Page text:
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Is New York the Mecca of jazz? Well, some would believe so. It was the meeting place for two trombonists, Jim Pugh and Eijiro Nakagawa, the latter a young player from Japan, the former a well-known American veteran. The two trombonists found common ground and recorded this album with a band that fits them like a glove. The music paves happy trails for the listener.
Pugh and Nakagawa combine well. In tandem, their lines flow smooth and easy. When soloing, each takes a different tack. Pugh is smooth and glides with a certain grace; Nakagawa is more pronounced and earthy, with a coiled but nevertheless tensile approach, making him a talent to watch.
The trombones get off with a fleeting nod to "Blue Rondo A La Turk" before settling into the Latin groove of "Leave it to Beaver." The beat is radiant and sunny, injected by Pugh and Nakagawa with just a hint of tension, keeping it interestingly taut before Andy Ezrin expands the parameters with a romping turn on the piano. Both trombonists taking the fine swinging tune "Slidework in A Flat" to the hilt, keeping the pulse exciting and pushing the edge without overwhelming it.
They can also play a slow tune with emotional impact, like "Someday My Prince Will Come." Pugh and Nakagawa set warm ensemble lines, then move into a domain of their own, treading a gentle path into the nuances to filter the depth of the song. Their lines criss-cross, bringing in a hymnal quality; a gentle passion ripples through to invest a distinct voicing.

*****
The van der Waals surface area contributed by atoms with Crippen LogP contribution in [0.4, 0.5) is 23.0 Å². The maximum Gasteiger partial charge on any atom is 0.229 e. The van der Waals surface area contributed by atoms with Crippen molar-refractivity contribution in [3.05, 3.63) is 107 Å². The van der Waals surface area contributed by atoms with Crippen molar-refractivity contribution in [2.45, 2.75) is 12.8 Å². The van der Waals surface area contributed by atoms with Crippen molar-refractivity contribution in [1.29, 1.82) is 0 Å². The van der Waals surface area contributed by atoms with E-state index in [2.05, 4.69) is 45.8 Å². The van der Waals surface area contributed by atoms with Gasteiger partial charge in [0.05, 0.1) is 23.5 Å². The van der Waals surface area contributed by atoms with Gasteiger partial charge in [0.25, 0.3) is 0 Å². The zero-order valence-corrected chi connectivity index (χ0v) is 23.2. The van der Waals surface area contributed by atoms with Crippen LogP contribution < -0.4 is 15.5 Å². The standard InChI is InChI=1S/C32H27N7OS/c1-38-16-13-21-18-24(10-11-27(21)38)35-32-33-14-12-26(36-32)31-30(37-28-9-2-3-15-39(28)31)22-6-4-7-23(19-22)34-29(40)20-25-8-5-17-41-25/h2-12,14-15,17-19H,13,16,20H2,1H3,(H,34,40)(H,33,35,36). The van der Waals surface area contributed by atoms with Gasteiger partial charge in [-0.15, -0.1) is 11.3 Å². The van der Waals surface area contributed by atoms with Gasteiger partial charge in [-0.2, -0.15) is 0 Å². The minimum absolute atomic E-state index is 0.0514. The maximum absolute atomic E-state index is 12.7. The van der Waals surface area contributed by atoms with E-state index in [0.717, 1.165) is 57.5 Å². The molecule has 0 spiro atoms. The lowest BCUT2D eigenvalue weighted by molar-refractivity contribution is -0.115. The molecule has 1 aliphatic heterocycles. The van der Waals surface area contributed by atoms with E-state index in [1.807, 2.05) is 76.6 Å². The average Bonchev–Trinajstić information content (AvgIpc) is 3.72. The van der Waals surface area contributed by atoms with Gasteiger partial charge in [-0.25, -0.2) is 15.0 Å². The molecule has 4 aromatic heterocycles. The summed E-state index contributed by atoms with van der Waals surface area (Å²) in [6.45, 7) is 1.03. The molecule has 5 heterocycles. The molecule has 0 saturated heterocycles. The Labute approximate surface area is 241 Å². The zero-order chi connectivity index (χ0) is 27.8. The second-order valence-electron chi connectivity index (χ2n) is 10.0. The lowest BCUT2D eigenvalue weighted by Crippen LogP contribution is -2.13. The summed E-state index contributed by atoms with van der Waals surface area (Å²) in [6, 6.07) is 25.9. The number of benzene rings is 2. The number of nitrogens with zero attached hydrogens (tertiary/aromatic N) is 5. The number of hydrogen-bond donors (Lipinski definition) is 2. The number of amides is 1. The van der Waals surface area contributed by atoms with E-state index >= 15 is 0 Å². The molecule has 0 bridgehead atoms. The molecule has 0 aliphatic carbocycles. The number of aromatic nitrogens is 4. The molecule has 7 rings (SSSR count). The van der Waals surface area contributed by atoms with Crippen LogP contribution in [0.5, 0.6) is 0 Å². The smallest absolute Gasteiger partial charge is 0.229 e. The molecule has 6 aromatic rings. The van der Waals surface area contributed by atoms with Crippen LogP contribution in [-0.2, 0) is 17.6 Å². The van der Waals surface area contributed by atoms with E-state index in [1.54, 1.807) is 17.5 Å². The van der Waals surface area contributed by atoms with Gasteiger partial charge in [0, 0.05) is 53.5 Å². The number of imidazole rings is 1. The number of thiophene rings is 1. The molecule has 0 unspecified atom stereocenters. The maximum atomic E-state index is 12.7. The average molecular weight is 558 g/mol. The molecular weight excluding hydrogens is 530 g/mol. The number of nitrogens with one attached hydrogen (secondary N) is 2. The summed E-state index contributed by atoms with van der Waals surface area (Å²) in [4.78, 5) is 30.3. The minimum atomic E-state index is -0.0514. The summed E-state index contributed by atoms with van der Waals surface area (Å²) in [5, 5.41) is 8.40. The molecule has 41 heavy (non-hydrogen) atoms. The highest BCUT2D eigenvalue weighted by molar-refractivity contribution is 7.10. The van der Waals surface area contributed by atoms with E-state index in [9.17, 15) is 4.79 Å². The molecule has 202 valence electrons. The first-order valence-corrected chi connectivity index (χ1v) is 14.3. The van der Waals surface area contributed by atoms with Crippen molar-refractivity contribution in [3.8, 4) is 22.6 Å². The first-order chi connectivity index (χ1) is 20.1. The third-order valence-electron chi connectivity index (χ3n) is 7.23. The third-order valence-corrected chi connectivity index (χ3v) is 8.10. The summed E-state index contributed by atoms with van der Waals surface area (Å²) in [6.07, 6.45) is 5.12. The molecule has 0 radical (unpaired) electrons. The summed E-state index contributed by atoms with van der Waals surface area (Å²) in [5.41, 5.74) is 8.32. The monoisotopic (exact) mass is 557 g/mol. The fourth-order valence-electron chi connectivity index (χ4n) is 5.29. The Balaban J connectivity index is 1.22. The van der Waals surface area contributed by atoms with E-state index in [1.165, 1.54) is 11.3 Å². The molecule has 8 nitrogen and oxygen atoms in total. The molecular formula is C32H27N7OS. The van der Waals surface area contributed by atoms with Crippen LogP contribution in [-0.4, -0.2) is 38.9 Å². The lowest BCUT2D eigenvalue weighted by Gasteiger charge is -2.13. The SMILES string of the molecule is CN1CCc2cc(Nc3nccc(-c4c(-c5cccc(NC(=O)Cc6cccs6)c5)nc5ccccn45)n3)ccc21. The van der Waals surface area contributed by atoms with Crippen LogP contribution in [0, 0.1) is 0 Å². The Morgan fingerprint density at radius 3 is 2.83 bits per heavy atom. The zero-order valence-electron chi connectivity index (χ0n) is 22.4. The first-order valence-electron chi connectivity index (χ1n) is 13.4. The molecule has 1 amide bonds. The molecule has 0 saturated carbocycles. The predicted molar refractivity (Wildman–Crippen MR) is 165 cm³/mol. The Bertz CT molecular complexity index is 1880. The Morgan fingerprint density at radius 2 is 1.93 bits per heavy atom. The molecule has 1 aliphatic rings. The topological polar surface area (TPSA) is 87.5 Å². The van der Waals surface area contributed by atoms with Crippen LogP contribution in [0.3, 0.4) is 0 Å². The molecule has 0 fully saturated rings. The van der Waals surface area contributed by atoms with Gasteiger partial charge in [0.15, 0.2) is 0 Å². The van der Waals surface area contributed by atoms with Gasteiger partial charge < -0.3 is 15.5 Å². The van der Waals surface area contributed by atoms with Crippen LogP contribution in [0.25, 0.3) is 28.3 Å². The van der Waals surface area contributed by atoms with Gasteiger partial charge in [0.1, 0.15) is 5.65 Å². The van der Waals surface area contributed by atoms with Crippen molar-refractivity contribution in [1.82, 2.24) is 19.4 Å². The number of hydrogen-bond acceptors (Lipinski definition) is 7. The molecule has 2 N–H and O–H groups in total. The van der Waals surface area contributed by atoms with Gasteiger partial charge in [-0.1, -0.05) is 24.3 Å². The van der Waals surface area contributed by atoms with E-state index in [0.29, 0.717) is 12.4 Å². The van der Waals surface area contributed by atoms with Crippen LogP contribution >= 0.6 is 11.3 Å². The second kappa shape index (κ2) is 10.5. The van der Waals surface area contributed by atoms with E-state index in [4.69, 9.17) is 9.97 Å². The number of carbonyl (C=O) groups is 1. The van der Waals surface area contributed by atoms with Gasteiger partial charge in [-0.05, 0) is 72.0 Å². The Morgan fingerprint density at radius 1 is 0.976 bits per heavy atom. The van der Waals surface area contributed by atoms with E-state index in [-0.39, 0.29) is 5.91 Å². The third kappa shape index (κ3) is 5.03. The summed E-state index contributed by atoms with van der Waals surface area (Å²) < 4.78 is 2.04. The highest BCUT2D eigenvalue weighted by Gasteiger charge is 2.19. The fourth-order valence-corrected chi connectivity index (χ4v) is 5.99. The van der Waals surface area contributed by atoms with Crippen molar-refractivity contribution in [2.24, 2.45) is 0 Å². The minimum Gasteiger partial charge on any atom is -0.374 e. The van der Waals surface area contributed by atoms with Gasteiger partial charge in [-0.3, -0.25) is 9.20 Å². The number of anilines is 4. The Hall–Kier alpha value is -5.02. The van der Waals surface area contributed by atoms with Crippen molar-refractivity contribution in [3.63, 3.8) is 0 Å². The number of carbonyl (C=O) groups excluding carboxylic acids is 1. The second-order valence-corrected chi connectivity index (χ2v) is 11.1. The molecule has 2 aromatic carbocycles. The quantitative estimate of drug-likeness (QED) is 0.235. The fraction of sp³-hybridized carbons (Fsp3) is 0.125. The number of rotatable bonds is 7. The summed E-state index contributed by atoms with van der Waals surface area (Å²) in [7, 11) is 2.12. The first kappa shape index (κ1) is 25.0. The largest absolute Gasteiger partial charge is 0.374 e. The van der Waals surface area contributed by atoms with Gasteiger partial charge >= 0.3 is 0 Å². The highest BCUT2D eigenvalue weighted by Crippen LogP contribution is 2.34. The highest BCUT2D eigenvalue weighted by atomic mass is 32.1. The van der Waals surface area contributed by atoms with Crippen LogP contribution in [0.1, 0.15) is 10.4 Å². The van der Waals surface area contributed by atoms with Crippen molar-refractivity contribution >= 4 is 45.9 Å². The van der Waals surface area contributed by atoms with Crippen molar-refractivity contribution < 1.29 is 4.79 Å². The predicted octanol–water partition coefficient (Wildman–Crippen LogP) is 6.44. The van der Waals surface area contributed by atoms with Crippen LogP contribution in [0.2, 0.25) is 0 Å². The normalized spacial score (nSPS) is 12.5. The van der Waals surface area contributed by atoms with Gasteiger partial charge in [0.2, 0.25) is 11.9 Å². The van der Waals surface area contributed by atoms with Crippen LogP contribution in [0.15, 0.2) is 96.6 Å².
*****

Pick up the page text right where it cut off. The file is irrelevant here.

Track Listing: Blue Rondo A La Turk; Leave it to Beaver; Scramble; Slidework in A Flat; Chelsea Bridge;
Amblin'; Jimmy Jam; Jank; Someday My Prince Will Come; There is no Greater Love; Snuffle;
Personnel: Eijiro Nakagawa: trombone; Jim Pugh: trombone; Andy Ezrin: piano; John Patitucci: bass; John
I love jazz because anything is possible; it has few rules and the best jazz breaks those ones. I prefer free improv because it doesn't really have any rules at all.
I was first exposed to jazz in my teens (in the late sixties).
The first jazz record I bought was Filles de Kilimanjaro by Miles Davis, shortly followed by Extrapolation by John McLaughlin.
My advice to new listeners is to listen as widely as possible and not to make snap judgments--stick with it.